Far Cry 4 revolves around Ajay Ghale, a young man who returns to his home country of Kyrat to spread the ashes of his mother as her final request. Soon you are captured by Pagan Min, the supposed dictator of Kyrat, and forced into a civil war between his army and the Golden Path, a terrorist state intent on bringing Pagan Min down. What saves Far Cry 4 are the myriad of interesting and engaging characters. The main villain Pagan Min could be one of the best villains in gaming this year, due to the game fleshing out his motives, his ideals and his beliefs. Pagan Min isn’t just a shock value villain with a driving goal to be your nemesis; he is a real character that actually draws sympathy in certain aspects. Much like Vaas in Far Cry 3, Pagan is easily the best part of Far Cry 4. Troy Baker gets a lot of criticism of being oversaturated in the VA market right now, but his performance as Min is as memorable as his role in The Last Of Us; it’s that good. Returning characters like Hurk and Willis Huntley are welcome, less due to their performances and more due to their interesting connections to 3. In fact, Far Cry 4 raises some very clever and interesting theories about previous instalments.
Unfortunately, the downsides come in often and plenty. Min doesn’t show up as often as you’d like him to, and the roster of supporting characters range from interesting, to mediocre, to downright awful. The two tribe leaders, Amita and Sabal are both terrible personalities, and worst of all, you’re forced to follow at least one of them in order to progress through the game. They both have flawed goals, but they treat you with utter contempt if you follow the other’s path. Seeing as how Ajay was literally dragged against his will into the civil war and his only goal was to lay his mother’s ashes to rest, I found no motivation to help the Golden Path outside of a purely gameplay perspective. Both Amita and Sabal are terribly written characters and only further emphasise how much I wanted to side with Min. They seem to forget that Ajay is not meant to be in this war, but that they dragged him in, yet they chastise and hate him for choices he is forced to make. Terribly written motives and terribly written characters combine to make the ‘good’ side look absolutely terrible. There’s some payoff towards the end but it’s not enough to justify the hours we’re forced to spend with such delusional, baffling characters. The writing spends more time humanizing the enemies than the allies; in one scene we are forced to capture a key lieutenant, but we have to sit through a solid five minutes of him calling his family and telling them how much he loves them, before we cart him off to be tortured to death. It’s this sort of two dimensional, unsubtle writing that really drags the story down.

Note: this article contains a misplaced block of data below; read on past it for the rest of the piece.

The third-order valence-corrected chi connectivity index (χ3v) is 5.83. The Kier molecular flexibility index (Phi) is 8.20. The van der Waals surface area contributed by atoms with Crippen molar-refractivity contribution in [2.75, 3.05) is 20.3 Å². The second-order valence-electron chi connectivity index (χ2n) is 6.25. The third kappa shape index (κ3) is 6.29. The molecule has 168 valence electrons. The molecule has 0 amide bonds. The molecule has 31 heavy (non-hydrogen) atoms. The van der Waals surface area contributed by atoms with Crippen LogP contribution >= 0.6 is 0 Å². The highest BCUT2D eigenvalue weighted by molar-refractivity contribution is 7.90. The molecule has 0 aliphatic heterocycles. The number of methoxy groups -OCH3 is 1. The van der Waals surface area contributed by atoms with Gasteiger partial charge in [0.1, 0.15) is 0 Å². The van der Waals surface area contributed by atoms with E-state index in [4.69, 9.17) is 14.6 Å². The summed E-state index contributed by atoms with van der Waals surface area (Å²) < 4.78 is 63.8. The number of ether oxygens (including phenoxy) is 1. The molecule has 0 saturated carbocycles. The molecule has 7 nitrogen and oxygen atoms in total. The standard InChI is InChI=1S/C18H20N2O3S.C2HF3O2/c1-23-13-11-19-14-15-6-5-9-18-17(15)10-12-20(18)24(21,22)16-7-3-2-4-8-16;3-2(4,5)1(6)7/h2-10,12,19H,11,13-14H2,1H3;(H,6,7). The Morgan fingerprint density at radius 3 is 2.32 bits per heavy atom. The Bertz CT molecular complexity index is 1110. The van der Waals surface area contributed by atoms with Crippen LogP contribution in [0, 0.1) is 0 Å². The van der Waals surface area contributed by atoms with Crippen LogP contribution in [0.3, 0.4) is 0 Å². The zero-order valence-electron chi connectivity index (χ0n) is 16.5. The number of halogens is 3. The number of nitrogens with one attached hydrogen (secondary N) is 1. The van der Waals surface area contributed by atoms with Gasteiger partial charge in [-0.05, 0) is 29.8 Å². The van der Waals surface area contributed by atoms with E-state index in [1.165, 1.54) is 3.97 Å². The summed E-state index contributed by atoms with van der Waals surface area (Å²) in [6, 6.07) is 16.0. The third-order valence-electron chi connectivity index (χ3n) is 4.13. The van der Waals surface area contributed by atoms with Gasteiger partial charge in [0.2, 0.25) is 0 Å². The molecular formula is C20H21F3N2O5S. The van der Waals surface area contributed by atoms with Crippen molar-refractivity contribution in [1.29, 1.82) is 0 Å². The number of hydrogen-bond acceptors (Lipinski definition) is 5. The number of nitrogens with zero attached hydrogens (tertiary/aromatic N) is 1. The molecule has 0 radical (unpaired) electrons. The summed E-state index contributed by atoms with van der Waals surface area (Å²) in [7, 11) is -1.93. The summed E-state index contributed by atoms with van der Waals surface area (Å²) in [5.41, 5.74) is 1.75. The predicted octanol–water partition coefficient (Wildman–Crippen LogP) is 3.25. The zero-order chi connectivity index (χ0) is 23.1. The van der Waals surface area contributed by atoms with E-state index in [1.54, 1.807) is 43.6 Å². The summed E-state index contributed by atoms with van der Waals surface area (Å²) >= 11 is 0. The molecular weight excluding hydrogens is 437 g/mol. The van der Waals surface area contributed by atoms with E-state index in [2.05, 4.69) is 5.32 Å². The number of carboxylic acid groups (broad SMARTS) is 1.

At least the game tries to justify why Ajay is so important to the war. As the apparent son of the creator of the Golden Path, people already look up to him and expect him to do great things. It’s still flimsy, but it’s a hell of a lot better than Far Cry 3’s “because he’s white, he’s our saviour” plot. It allows the plot and setting to get away with a lot more than it usually would have, and while many may find the unblinking violence and culture wars shocking, I don’t fault a game for pushing the boundaries.